The Senate Democrats’ proposal for a $3.5 trillion spending plan includes expanding Medicare to provide dental, vision, and hearing benefits. The proposal is now being negotiated in Congress.
Currently Medicare does not offer much in the way of dental, vision, and hearing benefits. Medicare Part A will cover certain emergency or necessary procedures that are received in the hospital. For example, if you are hospitalized after an accident and require jaw reconstruction, Medicare Part A will pay for the dental work required as part of that procedure. On the other hand, Medicare Part A does not pay for routine dental work.
Medicare Part B offers very limited coverage of some vision and hearing services. For example, while Medicare Part B won’t cover routine eye exams, it does cover yearly glaucoma screenings for people at high risk and cataract surgery, among a few other limited exceptions. Part B will also cover some diagnostic hearing and balance exams if they are ordered by a doctor, but it will not cover routine hearing exams or hearing aids. There is no coverage at all for routine dental work.
Many people choose Medicare Advantage plans, which are run by private insurers, instead of traditional Medicare because it is possible to get some dental, vision, and hearing benefits in most plans. According to the Kaiser Family Foundation, 79 percent of people in Medicare Advantage plans have vision coverage, 74 percent have dental coverage, and 72 percent have hearing aid coverage. Television ads asserting that seniors are “entitled” to dental, vision, and hearing benefits are referring to the right to choose a Medicare Advantage plan instead of traditional Medicare.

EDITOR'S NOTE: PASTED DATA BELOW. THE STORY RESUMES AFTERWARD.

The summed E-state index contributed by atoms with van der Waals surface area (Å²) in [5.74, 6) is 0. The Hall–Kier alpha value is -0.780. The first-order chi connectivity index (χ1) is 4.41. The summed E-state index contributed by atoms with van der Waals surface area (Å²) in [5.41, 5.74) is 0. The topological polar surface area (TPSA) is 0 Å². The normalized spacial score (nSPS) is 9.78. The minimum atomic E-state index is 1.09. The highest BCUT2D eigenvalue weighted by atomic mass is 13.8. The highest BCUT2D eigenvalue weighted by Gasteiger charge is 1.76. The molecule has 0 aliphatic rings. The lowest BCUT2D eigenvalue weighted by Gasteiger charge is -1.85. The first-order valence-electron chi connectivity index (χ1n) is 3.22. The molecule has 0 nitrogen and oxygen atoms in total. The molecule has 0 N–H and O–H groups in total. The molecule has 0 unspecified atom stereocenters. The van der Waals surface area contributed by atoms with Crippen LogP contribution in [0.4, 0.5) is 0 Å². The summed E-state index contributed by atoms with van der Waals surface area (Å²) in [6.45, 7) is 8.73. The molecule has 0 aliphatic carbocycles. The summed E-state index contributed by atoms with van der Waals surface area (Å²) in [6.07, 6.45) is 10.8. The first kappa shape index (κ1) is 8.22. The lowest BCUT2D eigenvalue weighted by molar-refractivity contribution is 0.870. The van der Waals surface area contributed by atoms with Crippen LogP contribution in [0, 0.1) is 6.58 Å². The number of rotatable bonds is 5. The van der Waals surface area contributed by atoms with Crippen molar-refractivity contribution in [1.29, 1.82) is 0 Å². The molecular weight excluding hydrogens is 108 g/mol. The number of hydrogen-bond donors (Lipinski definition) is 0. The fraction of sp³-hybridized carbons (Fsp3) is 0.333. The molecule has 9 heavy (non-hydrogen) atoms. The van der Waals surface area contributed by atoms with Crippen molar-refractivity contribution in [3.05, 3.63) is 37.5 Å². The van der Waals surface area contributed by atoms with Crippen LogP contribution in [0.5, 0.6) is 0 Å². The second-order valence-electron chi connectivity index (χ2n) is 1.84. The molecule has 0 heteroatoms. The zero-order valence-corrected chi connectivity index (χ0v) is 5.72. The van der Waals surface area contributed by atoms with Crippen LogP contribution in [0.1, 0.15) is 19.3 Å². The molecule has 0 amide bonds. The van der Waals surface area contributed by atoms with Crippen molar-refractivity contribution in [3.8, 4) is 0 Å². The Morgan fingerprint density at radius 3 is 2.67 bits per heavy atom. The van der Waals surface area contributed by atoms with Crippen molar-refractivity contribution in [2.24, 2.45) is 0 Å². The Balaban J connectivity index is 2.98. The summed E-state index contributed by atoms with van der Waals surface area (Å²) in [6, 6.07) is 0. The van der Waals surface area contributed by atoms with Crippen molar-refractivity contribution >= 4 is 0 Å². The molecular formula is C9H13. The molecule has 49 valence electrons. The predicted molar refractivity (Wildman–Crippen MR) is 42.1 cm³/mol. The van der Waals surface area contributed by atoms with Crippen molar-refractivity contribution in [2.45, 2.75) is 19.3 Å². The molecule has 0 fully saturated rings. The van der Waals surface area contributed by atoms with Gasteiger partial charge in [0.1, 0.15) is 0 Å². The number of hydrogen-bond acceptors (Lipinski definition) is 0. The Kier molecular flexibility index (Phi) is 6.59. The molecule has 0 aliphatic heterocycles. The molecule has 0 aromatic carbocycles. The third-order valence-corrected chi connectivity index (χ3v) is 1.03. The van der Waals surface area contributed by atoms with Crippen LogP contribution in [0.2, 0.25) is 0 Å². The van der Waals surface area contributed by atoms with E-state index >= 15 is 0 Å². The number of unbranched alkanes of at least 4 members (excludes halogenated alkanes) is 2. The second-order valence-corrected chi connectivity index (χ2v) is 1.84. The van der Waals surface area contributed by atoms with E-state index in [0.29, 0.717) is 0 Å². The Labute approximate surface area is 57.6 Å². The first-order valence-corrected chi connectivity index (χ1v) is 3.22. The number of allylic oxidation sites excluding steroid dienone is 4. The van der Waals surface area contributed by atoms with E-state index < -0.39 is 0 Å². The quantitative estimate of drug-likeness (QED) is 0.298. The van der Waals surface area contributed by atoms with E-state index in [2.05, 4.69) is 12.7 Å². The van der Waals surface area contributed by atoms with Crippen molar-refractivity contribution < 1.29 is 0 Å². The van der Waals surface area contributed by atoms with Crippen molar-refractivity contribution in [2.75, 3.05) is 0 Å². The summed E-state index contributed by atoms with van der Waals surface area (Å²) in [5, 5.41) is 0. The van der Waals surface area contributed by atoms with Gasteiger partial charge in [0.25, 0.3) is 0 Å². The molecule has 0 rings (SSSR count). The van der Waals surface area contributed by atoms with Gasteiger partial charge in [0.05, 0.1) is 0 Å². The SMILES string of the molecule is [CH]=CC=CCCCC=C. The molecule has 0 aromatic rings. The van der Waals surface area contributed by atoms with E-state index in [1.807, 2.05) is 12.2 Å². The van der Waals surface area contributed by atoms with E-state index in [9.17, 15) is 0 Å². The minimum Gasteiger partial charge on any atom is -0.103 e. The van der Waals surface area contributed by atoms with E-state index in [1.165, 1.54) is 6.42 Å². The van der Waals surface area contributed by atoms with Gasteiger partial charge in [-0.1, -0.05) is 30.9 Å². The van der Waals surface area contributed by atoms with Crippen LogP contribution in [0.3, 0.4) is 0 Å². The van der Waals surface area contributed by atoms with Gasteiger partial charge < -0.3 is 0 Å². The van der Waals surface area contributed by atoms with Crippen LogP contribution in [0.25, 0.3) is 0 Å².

Under the Democrats’ proposal, Medicare beneficiaries would be able to receive dental, vision, and health benefits through traditional Medicare, making it more competitive with Medicare Advantage. The exact details of the proposal are unknown, but in a 2019 bill that passed the House, Medicare beneficiaries would have paid 20 percent of the cost for basic dental coverage and routine eye and hearing exams. Democrats want to pass the spending bill through the reconciliation process, which requires all 50 Democrats to agree to the plan. Negotiations are currently underway to craft a bill that has the support of all the Democratic senators.
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